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Bear’s head tooth fungus striking in looks, tasty to eat

The distinctive bear’s head tooth fungus is often found on Pacific silver fir trees in the mountains.
The distinctive bear’s head tooth fungus is often found on Pacific silver fir trees in the mountains. Courtesy to The Bellingham Herald

If you are in the mountains this time of year, you might run across bear’s head tooth fungus (Hericium abietis.) The beautiful species decomposes conifer wood, causing a “white pocket rot.” The species is often one of the first found as rains return and temperatures moderate in late summer.

The fruiting bodies appear as a waterfall of tissue, often off the ends of logs, and are off-white and up to a foot or more across. They consist of random, thick branches, the tips of which are covered by downward-facing teeth, with the teeth in younger species shorter than in mature specimens.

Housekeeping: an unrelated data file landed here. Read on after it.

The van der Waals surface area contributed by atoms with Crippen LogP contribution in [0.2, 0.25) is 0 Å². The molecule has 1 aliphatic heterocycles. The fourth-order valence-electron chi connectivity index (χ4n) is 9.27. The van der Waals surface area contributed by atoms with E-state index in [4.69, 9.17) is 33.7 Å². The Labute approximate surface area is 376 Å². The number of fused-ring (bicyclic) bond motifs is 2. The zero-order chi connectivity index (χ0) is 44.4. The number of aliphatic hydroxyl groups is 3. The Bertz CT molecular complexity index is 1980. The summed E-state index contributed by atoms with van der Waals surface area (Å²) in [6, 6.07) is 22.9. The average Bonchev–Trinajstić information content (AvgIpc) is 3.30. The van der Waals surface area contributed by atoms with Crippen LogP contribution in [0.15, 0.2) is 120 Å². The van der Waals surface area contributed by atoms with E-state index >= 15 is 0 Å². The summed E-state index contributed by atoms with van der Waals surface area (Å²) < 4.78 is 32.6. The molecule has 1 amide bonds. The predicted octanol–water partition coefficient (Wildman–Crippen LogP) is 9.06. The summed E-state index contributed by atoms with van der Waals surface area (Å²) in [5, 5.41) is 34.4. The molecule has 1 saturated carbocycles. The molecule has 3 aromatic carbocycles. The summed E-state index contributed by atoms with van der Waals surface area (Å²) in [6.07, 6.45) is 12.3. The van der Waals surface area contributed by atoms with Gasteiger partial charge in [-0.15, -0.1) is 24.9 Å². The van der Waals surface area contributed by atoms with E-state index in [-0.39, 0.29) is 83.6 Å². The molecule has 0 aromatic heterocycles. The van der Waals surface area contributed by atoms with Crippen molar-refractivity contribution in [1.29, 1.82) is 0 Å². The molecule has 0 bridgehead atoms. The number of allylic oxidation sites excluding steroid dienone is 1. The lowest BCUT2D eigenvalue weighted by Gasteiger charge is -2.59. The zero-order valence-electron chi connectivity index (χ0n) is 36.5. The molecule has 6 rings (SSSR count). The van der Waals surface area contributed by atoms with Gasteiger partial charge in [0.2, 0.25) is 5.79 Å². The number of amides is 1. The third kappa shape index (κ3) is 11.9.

In our area, it’s most commonly found on Pacific silver fir (Abies amabilis) at elevations of 3,000 to 4,000 feet. The species is edible, and considered good by many mycophagists (fungus eaters). Caution is advised, as always, if you are trying the species for the first time.

Details: Northwest Mushroomers Association, northwest mushroomers.org.

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